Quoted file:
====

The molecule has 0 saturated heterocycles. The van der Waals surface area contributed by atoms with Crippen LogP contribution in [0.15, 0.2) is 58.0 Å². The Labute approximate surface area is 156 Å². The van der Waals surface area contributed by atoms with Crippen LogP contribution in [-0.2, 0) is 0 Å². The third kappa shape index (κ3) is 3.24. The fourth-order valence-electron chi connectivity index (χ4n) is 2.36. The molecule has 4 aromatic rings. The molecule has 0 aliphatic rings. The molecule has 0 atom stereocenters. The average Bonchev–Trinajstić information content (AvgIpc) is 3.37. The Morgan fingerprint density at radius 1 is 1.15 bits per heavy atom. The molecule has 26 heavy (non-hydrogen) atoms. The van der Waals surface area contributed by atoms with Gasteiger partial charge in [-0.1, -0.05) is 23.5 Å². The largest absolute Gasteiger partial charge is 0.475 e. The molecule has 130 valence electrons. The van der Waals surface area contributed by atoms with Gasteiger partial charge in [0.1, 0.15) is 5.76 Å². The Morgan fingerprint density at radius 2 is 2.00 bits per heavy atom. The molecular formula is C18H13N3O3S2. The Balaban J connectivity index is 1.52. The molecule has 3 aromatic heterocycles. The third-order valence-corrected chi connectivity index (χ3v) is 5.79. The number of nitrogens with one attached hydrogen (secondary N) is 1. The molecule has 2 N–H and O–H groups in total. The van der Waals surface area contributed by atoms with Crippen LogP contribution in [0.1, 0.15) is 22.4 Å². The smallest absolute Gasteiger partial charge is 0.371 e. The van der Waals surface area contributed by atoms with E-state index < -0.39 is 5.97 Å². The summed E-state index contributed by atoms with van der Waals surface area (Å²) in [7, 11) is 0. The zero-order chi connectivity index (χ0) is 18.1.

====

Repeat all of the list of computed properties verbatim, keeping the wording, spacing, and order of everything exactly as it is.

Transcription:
The molecule has 0 saturated heterocycles. The van der Waals surface area contributed by atoms with Crippen LogP contribution in [0.15, 0.2) is 58.0 Å². The Labute approximate surface area is 156 Å². The van der Waals surface area contributed by atoms with Crippen LogP contribution in [-0.2, 0) is 0 Å². The third kappa shape index (κ3) is 3.24. The fourth-order valence-electron chi connectivity index (χ4n) is 2.36. The molecule has 4 aromatic rings. The molecule has 0 aliphatic rings. The molecule has 0 atom stereocenters. The average Bonchev–Trinajstić information content (AvgIpc) is 3.37. The Morgan fingerprint density at radius 1 is 1.15 bits per heavy atom. The molecule has 26 heavy (non-hydrogen) atoms. The van der Waals surface area contributed by atoms with Gasteiger partial charge in [-0.1, -0.05) is 23.5 Å². The largest absolute Gasteiger partial charge is 0.475 e. The molecule has 130 valence electrons. The van der Waals surface area contributed by atoms with Gasteiger partial charge in [0.1, 0.15) is 5.76 Å². The Morgan fingerprint density at radius 2 is 2.00 bits per heavy atom. The molecular formula is C18H13N3O3S2. The Balaban J connectivity index is 1.52. The molecule has 3 aromatic heterocycles. The third-order valence-corrected chi connectivity index (χ3v) is 5.79. The number of nitrogens with one attached hydrogen (secondary N) is 1. The molecule has 2 N–H and O–H groups in total. The van der Waals surface area contributed by atoms with Crippen LogP contribution in [0.1, 0.15) is 22.4 Å². The smallest absolute Gasteiger partial charge is 0.371 e. The van der Waals surface area contributed by atoms with E-state index < -0.39 is 5.97 Å². The summed E-state index contributed by atoms with van der Waals surface area (Å²) in [7, 11) is 0. The zero-order chi connectivity index (χ0) is 18.1.